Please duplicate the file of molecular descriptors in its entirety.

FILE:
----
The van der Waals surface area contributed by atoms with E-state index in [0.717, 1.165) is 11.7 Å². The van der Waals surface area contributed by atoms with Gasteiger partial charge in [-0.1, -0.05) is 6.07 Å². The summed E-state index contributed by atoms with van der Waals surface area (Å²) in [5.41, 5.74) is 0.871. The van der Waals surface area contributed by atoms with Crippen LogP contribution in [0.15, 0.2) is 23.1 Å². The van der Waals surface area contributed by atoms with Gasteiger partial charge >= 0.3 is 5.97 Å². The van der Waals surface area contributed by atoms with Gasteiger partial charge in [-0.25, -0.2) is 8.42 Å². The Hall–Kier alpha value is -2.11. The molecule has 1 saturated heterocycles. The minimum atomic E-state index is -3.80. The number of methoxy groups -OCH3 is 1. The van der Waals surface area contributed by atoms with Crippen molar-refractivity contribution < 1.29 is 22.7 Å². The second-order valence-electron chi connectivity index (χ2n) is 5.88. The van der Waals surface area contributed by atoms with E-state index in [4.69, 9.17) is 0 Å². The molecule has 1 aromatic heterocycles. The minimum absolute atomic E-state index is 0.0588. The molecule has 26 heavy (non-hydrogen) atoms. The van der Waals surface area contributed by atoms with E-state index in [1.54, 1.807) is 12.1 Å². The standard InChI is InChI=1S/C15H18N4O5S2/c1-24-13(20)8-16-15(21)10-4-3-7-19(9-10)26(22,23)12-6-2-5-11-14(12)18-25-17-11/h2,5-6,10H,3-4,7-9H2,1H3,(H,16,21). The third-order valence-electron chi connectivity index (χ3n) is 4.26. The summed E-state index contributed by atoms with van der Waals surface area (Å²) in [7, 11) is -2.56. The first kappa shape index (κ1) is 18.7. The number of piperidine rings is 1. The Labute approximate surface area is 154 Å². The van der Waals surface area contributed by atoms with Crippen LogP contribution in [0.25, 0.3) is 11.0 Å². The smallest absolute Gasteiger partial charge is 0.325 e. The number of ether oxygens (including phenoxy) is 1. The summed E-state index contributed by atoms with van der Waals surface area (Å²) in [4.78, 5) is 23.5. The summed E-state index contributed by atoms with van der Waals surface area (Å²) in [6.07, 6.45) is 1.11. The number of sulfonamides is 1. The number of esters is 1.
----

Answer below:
The van der Waals surface area contributed by atoms with E-state index in [0.717, 1.165) is 11.7 Å². The van der Waals surface area contributed by atoms with Gasteiger partial charge in [-0.1, -0.05) is 6.07 Å². The summed E-state index contributed by atoms with van der Waals surface area (Å²) in [5.41, 5.74) is 0.871. The van der Waals surface area contributed by atoms with Crippen LogP contribution in [0.15, 0.2) is 23.1 Å². The van der Waals surface area contributed by atoms with Gasteiger partial charge >= 0.3 is 5.97 Å². The van der Waals surface area contributed by atoms with Gasteiger partial charge in [-0.25, -0.2) is 8.42 Å². The Hall–Kier alpha value is -2.11. The molecule has 1 saturated heterocycles. The minimum atomic E-state index is -3.80. The number of methoxy groups -OCH3 is 1. The van der Waals surface area contributed by atoms with Crippen molar-refractivity contribution < 1.29 is 22.7 Å². The second-order valence-electron chi connectivity index (χ2n) is 5.88. The van der Waals surface area contributed by atoms with E-state index in [4.69, 9.17) is 0 Å². The molecule has 1 aromatic heterocycles. The minimum absolute atomic E-state index is 0.0588. The molecule has 26 heavy (non-hydrogen) atoms. The van der Waals surface area contributed by atoms with E-state index in [1.54, 1.807) is 12.1 Å². The standard InChI is InChI=1S/C15H18N4O5S2/c1-24-13(20)8-16-15(21)10-4-3-7-19(9-10)26(22,23)12-6-2-5-11-14(12)18-25-17-11/h2,5-6,10H,3-4,7-9H2,1H3,(H,16,21). The third-order valence-electron chi connectivity index (χ3n) is 4.26. The summed E-state index contributed by atoms with van der Waals surface area (Å²) in [7, 11) is -2.56. The first kappa shape index (κ1) is 18.7. The number of piperidine rings is 1. The Labute approximate surface area is 154 Å². The van der Waals surface area contributed by atoms with Crippen LogP contribution in [0.25, 0.3) is 11.0 Å². The smallest absolute Gasteiger partial charge is 0.325 e. The number of ether oxygens (including phenoxy) is 1. The summed E-state index contributed by atoms with van der Waals surface area (Å²) in [4.78, 5) is 23.5. The summed E-state index contributed by atoms with van der Waals surface area (Å²) in [6.07, 6.45) is 1.11. The number of sulfonamides is 1. The number of esters is 1.